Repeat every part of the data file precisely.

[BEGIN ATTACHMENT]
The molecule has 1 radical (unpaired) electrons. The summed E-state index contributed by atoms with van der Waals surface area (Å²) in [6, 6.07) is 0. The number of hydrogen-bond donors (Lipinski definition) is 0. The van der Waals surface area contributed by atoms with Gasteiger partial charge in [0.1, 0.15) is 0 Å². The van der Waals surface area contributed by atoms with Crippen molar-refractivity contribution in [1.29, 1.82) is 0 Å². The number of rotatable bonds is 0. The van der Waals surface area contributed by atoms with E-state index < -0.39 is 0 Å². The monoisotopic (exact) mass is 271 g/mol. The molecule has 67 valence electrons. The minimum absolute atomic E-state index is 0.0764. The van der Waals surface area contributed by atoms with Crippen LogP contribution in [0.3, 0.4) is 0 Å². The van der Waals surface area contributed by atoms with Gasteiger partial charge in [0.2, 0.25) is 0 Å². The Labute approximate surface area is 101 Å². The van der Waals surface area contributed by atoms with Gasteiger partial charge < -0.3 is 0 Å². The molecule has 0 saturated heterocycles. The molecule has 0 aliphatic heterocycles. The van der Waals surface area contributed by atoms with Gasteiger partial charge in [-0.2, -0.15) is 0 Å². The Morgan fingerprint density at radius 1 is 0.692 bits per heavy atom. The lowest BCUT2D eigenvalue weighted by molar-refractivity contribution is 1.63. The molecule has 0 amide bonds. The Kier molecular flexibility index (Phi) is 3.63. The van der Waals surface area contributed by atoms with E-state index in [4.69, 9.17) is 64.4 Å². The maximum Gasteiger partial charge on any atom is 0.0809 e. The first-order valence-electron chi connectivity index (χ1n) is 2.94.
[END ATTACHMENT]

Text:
The molecule has 1 radical (unpaired) electrons. The summed E-state index contributed by atoms with van der Waals surface area (Å²) in [6, 6.07) is 0. The number of hydrogen-bond donors (Lipinski definition) is 0. The van der Waals surface area contributed by atoms with Gasteiger partial charge in [0.1, 0.15) is 0 Å². The van der Waals surface area contributed by atoms with Crippen molar-refractivity contribution in [1.29, 1.82) is 0 Å². The number of rotatable bonds is 0. The van der Waals surface area contributed by atoms with E-state index < -0.39 is 0 Å². The monoisotopic (exact) mass is 271 g/mol. The molecule has 67 valence electrons. The minimum absolute atomic E-state index is 0.0764. The van der Waals surface area contributed by atoms with Crippen LogP contribution in [0.3, 0.4) is 0 Å². The van der Waals surface area contributed by atoms with Gasteiger partial charge in [0.2, 0.25) is 0 Å². The Labute approximate surface area is 101 Å². The van der Waals surface area contributed by atoms with Gasteiger partial charge < -0.3 is 0 Å². The molecule has 0 saturated heterocycles. The molecule has 0 aliphatic heterocycles. The van der Waals surface area contributed by atoms with Gasteiger partial charge in [-0.2, -0.15) is 0 Å². The Morgan fingerprint density at radius 1 is 0.692 bits per heavy atom. The lowest BCUT2D eigenvalue weighted by molar-refractivity contribution is 1.63. The molecule has 0 amide bonds. The Kier molecular flexibility index (Phi) is 3.63. The van der Waals surface area contributed by atoms with E-state index in [4.69, 9.17) is 64.4 Å². The maximum Gasteiger partial charge on any atom is 0.0809 e. The first-order valence-electron chi connectivity index (χ1n) is 2.94.